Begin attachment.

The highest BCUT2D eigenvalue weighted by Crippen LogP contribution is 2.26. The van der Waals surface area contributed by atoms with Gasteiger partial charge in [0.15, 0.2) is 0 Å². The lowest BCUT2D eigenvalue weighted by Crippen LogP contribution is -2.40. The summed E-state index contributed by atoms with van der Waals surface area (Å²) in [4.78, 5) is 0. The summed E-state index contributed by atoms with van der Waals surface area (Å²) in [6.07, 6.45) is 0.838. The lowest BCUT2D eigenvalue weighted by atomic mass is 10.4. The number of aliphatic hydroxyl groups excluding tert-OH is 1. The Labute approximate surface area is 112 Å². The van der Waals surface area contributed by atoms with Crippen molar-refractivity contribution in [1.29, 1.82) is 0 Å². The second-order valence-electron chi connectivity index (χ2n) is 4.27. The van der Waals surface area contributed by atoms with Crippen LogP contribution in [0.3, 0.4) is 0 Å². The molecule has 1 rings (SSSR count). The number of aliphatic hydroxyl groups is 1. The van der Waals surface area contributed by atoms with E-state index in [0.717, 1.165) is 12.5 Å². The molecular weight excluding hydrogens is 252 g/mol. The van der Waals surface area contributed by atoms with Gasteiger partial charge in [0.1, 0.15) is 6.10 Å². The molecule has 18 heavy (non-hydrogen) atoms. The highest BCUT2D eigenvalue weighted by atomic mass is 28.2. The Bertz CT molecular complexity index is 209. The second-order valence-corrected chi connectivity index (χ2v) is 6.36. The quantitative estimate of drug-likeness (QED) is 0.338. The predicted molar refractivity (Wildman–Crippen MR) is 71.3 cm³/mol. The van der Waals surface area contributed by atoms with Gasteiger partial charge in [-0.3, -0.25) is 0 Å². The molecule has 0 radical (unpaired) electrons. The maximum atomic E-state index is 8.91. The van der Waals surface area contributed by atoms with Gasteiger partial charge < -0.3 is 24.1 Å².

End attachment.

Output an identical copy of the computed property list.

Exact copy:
The highest BCUT2D eigenvalue weighted by Crippen LogP contribution is 2.26. The van der Waals surface area contributed by atoms with Gasteiger partial charge in [0.15, 0.2) is 0 Å². The lowest BCUT2D eigenvalue weighted by Crippen LogP contribution is -2.40. The summed E-state index contributed by atoms with van der Waals surface area (Å²) in [4.78, 5) is 0. The summed E-state index contributed by atoms with van der Waals surface area (Å²) in [6.07, 6.45) is 0.838. The lowest BCUT2D eigenvalue weighted by atomic mass is 10.4. The number of aliphatic hydroxyl groups excluding tert-OH is 1. The Labute approximate surface area is 112 Å². The van der Waals surface area contributed by atoms with Crippen molar-refractivity contribution in [1.29, 1.82) is 0 Å². The second-order valence-electron chi connectivity index (χ2n) is 4.27. The van der Waals surface area contributed by atoms with Crippen LogP contribution in [0.3, 0.4) is 0 Å². The molecule has 1 rings (SSSR count). The number of aliphatic hydroxyl groups is 1. The van der Waals surface area contributed by atoms with E-state index in [0.717, 1.165) is 12.5 Å². The molecular weight excluding hydrogens is 252 g/mol. The van der Waals surface area contributed by atoms with Gasteiger partial charge in [0.1, 0.15) is 6.10 Å². The molecule has 18 heavy (non-hydrogen) atoms. The highest BCUT2D eigenvalue weighted by atomic mass is 28.2. The Bertz CT molecular complexity index is 209. The second-order valence-corrected chi connectivity index (χ2v) is 6.36. The quantitative estimate of drug-likeness (QED) is 0.338. The predicted molar refractivity (Wildman–Crippen MR) is 71.3 cm³/mol. The van der Waals surface area contributed by atoms with Gasteiger partial charge in [-0.3, -0.25) is 0 Å². The molecule has 0 radical (unpaired) electrons. The maximum atomic E-state index is 8.91. The van der Waals surface area contributed by atoms with Gasteiger partial charge < -0.3 is 24.1 Å².